Over the last few years, one question which has taken its rounds among the people of Pakistan has been – was the former General Musharraf better than this democracy? It’s a tough question to answer seeing the mess we are currently in but I have always leaned towards a – no. My view on this aspect has been challenged by many and many, many hours have been spent debating it. There is a school of thought which believes that the Musharraf era was better than the current one. No doubt it was in certain aspects. It was far better in all the short term things but there is a very strong argument that the long term affects of his policies have been drastic for the country.
Musharraf’s over throw of Nawaz was dubious. Anybody who is remotely associated with the litigation system of the country – particularly criminal trials – will know what power the various organs of the State can assert on the litigation process. The trial could not be a fair trial keeping in view the powers involved in it. An unfair trail was bad enough but then the subsequent pardon to an alleged “criminal” took the cake. If Nawaz was actually a “criminal” then allowing him to go into exile rather than receive the same punishment as a common Pakistani – also did not impress me about Musharraf. The type of access allowed to the US post 2001 into Pakistan tantamount to trading Pakistan’s sovereignty. Akbar Bugti being killed in the manner in which he was, was also arguably a murder. Then he over throws the top judge of the country in a move which showed that perhaps Musharraf had gone on a power trip – the often in our history seen trait of our leaders. As far as I am concerned, the straw that broke the camel’s back came when Musharraf agreed to the draconian NRO. Musharraf felt that a law which would pardon a powerful few while the common man would have to face the atrocities of the criminal system of this country was a fair and just law. In other words, to retain his power, Musharraf was not much concerned for the majority of the people of Pakistan.
I must acknowledge that during the Musharraf era, the economic conditions of that time appeared better – there were more jobs for the urban youth and business was better. I still meet many apolitical bankers and executives who are all praise for the Musharraf era. But then look how he wiped out all credit one can give him on that account – he imposed the present government on us! A government that went on such loot and plunder of the country that any good derived during the Musharraf regime quickly vanished. I must also acknowledge that as a person I quite liked Musharraf. I still do. He is a pretty OK guy I think. A “cool dude” as my daughter would say.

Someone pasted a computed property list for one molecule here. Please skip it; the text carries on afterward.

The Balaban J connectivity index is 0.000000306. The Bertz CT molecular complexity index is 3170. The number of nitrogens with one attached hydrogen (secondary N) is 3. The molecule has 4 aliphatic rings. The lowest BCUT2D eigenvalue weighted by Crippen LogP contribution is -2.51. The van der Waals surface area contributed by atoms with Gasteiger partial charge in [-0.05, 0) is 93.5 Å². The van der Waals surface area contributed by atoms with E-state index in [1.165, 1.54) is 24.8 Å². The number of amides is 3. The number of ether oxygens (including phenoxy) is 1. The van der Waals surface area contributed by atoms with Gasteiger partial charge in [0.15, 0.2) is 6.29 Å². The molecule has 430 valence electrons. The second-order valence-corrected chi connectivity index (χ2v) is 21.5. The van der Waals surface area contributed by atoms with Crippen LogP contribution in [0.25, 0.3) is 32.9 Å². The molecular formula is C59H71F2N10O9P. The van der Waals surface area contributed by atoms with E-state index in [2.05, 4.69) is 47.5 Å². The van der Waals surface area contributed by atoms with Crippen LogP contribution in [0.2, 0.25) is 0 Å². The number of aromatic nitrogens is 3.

People will remember the often repeated sentence of Musharraf’s during his power days – “main aik commando hoon; main darta warta nahee hoon”. I used to admire him for that tremendously. However, it is true that good things don’t last long. With the passage of time and then seeing Musharraf flee the country when things became hard – I realized that it is easy to make claims such as “main aik commando hoon; main darta warta nahee hoon” when one is the Chief of Army or the Chief Executive or the President. I think that there is no harm in staying in a foreign country if one feels that that is safer for a person but should one really expect it of a person who reminded us many times of his bravery?
My disillusionment with Musharraf grew when I read the newspaper today. On the assumption that the story is correct, it is said that one of Musharraf’s close confidante Raza Bokhari a US-Pakistani businessman, sought from the Americans the trouble free return for Musharraf by ensuring that he is neither arrested in Pakistan nor is barred from traveling inside or outside the country. Musharraf ostensibly also asked the Americans for a pro-Musharraf statement as soon as he arrives in Pakistan. Musharraf also asked Washington to ensure that within a few days of his arrival, US ambassador to Pakistan Cameron Munter should meet Musharraf. How sad is this. Truly disappointed with Musharraf am I.
Instead of opposing Pakistan’s political and economic exploitation by imperialist powers and standing by the side of the peoples and nations struggling for their freedom and independence from foreign domination – Musharraf is fast proving that he is ready to become a US and Israeli man in Pakistan if the price is right. So much for claims of democracy and so much for “sub say pehlay Pakistan”. Musharraf should join Imran Khan – let the façade finish on both ends once and for all.